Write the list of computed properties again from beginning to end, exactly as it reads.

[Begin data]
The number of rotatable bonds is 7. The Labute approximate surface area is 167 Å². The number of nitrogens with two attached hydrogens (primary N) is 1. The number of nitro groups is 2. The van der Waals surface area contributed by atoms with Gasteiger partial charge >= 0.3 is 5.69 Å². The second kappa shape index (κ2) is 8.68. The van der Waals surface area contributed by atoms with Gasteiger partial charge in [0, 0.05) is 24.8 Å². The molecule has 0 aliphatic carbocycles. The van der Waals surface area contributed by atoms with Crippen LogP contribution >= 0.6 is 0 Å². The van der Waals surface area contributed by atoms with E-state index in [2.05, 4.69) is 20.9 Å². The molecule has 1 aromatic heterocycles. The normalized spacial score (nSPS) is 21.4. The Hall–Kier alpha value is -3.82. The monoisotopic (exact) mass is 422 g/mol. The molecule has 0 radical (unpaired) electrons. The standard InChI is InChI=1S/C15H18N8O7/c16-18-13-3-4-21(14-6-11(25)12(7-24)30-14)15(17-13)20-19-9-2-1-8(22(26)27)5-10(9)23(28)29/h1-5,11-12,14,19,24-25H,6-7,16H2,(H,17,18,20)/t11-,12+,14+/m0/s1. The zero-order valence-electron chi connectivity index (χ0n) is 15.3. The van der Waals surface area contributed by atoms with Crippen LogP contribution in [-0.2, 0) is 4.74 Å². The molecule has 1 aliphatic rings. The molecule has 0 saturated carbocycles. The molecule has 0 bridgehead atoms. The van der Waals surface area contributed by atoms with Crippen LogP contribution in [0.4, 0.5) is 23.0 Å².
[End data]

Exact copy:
The number of rotatable bonds is 7. The Labute approximate surface area is 167 Å². The number of nitrogens with two attached hydrogens (primary N) is 1. The number of nitro groups is 2. The van der Waals surface area contributed by atoms with Gasteiger partial charge >= 0.3 is 5.69 Å². The second kappa shape index (κ2) is 8.68. The van der Waals surface area contributed by atoms with Gasteiger partial charge in [0, 0.05) is 24.8 Å². The molecule has 0 aliphatic carbocycles. The van der Waals surface area contributed by atoms with Crippen LogP contribution >= 0.6 is 0 Å². The van der Waals surface area contributed by atoms with E-state index in [2.05, 4.69) is 20.9 Å². The molecule has 1 aromatic heterocycles. The normalized spacial score (nSPS) is 21.4. The Hall–Kier alpha value is -3.82. The monoisotopic (exact) mass is 422 g/mol. The molecule has 0 radical (unpaired) electrons. The standard InChI is InChI=1S/C15H18N8O7/c16-18-13-3-4-21(14-6-11(25)12(7-24)30-14)15(17-13)20-19-9-2-1-8(22(26)27)5-10(9)23(28)29/h1-5,11-12,14,19,24-25H,6-7,16H2,(H,17,18,20)/t11-,12+,14+/m0/s1. The zero-order valence-electron chi connectivity index (χ0n) is 15.3. The van der Waals surface area contributed by atoms with Crippen LogP contribution in [-0.2, 0) is 4.74 Å². The molecule has 1 aliphatic rings. The molecule has 0 saturated carbocycles. The molecule has 0 bridgehead atoms. The van der Waals surface area contributed by atoms with Crippen LogP contribution in [0.4, 0.5) is 23.0 Å².